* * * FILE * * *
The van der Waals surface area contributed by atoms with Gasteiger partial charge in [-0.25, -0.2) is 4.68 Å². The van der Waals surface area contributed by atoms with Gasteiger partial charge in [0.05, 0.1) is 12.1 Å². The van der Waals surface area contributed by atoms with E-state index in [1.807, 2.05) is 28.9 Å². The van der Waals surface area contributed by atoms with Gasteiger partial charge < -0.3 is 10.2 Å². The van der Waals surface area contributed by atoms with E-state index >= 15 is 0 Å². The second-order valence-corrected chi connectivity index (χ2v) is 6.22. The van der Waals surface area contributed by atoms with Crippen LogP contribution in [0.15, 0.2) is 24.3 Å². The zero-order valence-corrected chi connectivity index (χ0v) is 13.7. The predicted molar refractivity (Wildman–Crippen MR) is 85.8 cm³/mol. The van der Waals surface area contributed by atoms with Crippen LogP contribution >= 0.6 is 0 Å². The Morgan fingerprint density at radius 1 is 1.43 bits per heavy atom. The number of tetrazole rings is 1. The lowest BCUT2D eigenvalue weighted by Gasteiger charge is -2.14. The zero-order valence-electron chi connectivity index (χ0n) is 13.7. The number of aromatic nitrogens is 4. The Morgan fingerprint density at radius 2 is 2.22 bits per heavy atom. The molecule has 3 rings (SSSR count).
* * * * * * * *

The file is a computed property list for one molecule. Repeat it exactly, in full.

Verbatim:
The van der Waals surface area contributed by atoms with Gasteiger partial charge in [-0.25, -0.2) is 4.68 Å². The van der Waals surface area contributed by atoms with Gasteiger partial charge in [0.05, 0.1) is 12.1 Å². The van der Waals surface area contributed by atoms with E-state index in [1.807, 2.05) is 28.9 Å². The van der Waals surface area contributed by atoms with Gasteiger partial charge < -0.3 is 10.2 Å². The van der Waals surface area contributed by atoms with E-state index >= 15 is 0 Å². The second-order valence-corrected chi connectivity index (χ2v) is 6.22. The van der Waals surface area contributed by atoms with Crippen LogP contribution in [0.15, 0.2) is 24.3 Å². The zero-order valence-corrected chi connectivity index (χ0v) is 13.7. The predicted molar refractivity (Wildman–Crippen MR) is 85.8 cm³/mol. The van der Waals surface area contributed by atoms with Crippen LogP contribution >= 0.6 is 0 Å². The Morgan fingerprint density at radius 1 is 1.43 bits per heavy atom. The number of tetrazole rings is 1. The lowest BCUT2D eigenvalue weighted by Gasteiger charge is -2.14. The zero-order valence-electron chi connectivity index (χ0n) is 13.7. The number of aromatic nitrogens is 4. The Morgan fingerprint density at radius 2 is 2.22 bits per heavy atom. The molecule has 3 rings (SSSR count).